VIC Metro’s top-end talent is again something that will hold it in good stead this season, with quite possibly the top two picks in this year’s draft – Matt Rowell and Noah Anderson – as well as a host of skilful types, strong marking talls and speedy smalls. If they are not the team to beat, then Metro will be fairly close with South Australia, as the two sides that have been the top two sides the last couple of seasons will again lock horns in what could be a huge clash.
Oakleigh Chargers | Inside Midfielder/Forward
17/02/2001 | 188cm | 86kg
A prototype inside midfielder/forward who is strong in the contest and above his head, Anderson is readymade for senior football, and it was all about ironing out the inconsistency in his game. In 2019, Anderson has not put a foot wrong with some massive ball-winning efforts, and as we saw in his bottom-age year championships, he is capable of kicking a bag on the big stage – he booted four goals against Western Australia in Perth. Will be in a familiar setting in the midfield with good friend and teammate, Matt Rowell, as well as Oakleigh ruck Nick Bryan.
Western Jets | Medium Utility
31/07/2001 | 183cm | 75kg
After being a half-forward/wing in his bottom-age year, Cassar has transformed into a defender with great effect in 2019. He has been a prolific ball-winner – having as many as 41 touches in a game this season – as well as a dominant rebounding force. He is a player who could force his way into the first round with a good season, and while most of the talk is around the boys from Oakleigh, Cassar has been nicely developing and could be a sneaky chance to come away from the carnival as one of Metro’s best. He has been named forward for the first game against Country which will be interesting to see how he fares after playing back this season.
Sandringham Dragons | Key Position Forward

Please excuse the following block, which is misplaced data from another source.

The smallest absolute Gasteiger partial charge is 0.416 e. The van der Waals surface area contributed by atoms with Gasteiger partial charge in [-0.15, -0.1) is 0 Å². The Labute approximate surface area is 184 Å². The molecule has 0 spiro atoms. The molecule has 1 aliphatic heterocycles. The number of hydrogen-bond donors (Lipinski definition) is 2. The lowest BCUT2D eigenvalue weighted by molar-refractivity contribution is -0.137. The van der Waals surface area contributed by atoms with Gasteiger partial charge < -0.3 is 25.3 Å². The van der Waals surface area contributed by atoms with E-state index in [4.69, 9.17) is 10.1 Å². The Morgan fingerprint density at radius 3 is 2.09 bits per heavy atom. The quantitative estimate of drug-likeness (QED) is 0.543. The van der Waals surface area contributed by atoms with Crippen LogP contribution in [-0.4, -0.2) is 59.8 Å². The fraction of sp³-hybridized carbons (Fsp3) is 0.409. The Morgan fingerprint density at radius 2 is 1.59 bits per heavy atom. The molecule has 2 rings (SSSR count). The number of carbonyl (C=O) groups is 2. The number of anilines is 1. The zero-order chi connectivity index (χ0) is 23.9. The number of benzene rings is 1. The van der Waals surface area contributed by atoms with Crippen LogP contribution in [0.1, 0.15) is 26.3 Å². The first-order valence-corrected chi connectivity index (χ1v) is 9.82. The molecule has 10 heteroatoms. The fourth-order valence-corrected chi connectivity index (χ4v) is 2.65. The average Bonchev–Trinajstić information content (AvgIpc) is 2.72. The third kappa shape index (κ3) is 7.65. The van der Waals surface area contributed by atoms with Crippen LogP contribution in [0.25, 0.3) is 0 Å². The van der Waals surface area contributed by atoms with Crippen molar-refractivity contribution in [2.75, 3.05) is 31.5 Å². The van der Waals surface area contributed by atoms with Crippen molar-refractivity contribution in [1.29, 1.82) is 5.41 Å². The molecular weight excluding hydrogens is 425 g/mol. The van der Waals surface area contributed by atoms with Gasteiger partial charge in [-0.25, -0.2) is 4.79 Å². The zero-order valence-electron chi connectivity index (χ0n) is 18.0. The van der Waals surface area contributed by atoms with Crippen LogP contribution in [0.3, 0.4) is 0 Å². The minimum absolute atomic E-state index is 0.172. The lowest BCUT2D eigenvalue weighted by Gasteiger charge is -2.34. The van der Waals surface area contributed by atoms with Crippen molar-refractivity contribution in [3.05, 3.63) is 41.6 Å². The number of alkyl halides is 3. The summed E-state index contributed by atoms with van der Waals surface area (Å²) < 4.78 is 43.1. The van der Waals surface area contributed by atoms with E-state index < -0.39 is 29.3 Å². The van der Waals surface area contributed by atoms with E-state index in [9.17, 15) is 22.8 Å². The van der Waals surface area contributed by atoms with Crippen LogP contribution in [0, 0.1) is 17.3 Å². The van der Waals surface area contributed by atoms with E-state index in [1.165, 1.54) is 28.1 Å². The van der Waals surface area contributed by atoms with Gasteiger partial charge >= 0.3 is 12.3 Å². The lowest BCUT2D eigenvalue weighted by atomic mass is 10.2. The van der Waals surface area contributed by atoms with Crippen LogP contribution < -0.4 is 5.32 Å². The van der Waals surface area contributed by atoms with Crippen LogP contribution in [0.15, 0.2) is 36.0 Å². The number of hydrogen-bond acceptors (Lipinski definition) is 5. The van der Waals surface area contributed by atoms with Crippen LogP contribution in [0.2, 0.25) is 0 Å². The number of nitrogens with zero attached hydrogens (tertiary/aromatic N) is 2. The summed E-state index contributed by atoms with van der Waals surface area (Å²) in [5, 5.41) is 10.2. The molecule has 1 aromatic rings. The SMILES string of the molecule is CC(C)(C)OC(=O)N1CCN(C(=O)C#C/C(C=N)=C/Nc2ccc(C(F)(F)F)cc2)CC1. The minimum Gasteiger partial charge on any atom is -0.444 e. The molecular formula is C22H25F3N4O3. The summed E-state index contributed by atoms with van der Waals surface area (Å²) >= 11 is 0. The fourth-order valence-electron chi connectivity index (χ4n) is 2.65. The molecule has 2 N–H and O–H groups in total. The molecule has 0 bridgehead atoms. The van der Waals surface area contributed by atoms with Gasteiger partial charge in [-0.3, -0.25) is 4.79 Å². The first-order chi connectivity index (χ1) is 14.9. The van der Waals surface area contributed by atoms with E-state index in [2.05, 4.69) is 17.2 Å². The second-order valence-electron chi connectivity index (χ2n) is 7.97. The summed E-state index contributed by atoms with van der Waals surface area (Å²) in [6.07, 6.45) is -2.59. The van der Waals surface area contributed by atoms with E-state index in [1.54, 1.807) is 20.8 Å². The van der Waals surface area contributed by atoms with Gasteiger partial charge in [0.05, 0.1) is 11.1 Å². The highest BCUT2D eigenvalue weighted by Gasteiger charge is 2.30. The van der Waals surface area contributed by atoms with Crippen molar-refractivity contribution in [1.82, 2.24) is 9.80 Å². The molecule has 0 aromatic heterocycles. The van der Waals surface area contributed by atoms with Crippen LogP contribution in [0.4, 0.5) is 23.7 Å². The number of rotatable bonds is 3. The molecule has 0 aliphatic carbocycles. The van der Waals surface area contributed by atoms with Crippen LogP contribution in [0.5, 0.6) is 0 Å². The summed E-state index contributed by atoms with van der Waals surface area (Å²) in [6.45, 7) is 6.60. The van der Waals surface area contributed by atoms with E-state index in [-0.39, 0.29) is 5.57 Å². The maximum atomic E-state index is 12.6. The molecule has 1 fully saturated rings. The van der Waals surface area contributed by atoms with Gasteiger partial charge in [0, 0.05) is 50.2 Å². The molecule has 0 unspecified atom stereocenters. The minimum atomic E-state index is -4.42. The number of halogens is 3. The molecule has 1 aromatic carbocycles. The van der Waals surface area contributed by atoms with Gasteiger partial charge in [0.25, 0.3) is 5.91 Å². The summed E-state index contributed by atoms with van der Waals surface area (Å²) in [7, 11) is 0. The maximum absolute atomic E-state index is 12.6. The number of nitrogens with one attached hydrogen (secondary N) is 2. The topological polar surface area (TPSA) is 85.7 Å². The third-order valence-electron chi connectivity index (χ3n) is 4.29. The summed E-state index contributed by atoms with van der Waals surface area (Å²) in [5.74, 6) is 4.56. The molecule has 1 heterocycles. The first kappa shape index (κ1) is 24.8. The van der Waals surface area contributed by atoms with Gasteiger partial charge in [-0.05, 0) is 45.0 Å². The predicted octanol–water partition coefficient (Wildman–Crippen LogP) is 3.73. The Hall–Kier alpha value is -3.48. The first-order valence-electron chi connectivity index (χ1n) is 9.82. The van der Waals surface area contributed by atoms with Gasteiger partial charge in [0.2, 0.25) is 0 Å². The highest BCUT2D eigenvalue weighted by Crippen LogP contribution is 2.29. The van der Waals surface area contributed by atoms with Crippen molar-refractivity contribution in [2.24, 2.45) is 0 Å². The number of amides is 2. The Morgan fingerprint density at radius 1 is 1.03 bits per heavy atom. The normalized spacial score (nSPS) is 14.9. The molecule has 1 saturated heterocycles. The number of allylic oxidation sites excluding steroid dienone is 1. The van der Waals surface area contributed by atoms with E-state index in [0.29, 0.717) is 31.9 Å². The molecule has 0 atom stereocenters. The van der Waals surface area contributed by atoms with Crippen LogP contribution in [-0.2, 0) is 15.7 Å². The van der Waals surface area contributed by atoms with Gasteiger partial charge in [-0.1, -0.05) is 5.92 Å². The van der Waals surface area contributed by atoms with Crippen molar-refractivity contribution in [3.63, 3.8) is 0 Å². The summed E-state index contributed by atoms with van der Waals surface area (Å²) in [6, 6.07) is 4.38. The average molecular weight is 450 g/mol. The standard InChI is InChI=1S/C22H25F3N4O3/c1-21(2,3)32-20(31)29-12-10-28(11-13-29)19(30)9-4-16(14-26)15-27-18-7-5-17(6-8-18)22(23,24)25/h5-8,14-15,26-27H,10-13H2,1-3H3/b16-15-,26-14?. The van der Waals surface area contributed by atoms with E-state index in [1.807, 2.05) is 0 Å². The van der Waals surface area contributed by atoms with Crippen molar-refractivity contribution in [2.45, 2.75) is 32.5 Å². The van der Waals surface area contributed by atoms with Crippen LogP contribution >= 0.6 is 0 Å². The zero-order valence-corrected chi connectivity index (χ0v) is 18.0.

19/06/2001 | 194cm | 86kg
The standout key position forward in this year’s draft, Dean is a clean marker who works up the ground and is able to be in sync with his teammates. The Dragons forward could fill out further, but his work rate and long ranging leads make him a dangerous prospect, as does his reliable set-shot goalkicking. Before he left to play school football, Dean was leading the NAB League Boys goalkicking, and is one of a number of chances to take out the goalkicking for the championships if he can seize his opportunities.
Oakleigh Chargers | Inside Midfielder
01/07/2001 | 178cm | 74kg
Not much left to be said about Rowell, who seems to have just about done everything right since he stepped onto the scene as a 16-year-old for Vic Metro. He has been a standout at all the national championships, he was the best player in Oakleigh’s losing Grand Final, the All-Stars game and against Casey Demons both at the MCG. Every time he sets foot on the hallowed turf he stands up, and expect him to do the same again. The clear standout player in the draft, and most consistent with very few holes in his game.
Sandringham Dragons | Tall Defender
11/04/2001 | 195cm | 74kg
Despite standing at 195cm, Worrell is more of a rebounding defender than a key position defender, mostly due to his light frame of 74kg. He uses the ball well and is able to intercept mark and project it forward, something that will no doubt be of use in Metro’s defence over the carnival. Given his height, Worrell can be flexible in his opponent and play against taller opposition if one of the other defenders is losing his battle. Metro will be keen to use his rebounding as a way of setting up scoring opportunities down the field.
Oakleigh Chargers | Defender/Midfielder
20/01/2001 | 178cm | 70kg
One of the best kicks in the draft, the lightly built defender/midfielder has come along rapidly over the past 18 months. So much so he is very much in the conversation for top 10 despite his smaller stature. He thrives on winning the ball and running with it, using pinpoint kicks coming out of the back 50 and making good decisions with ball-in-hand. With the likes of Country having so many dangerous forwards, Bianco becomes an important player with his composure under pressure.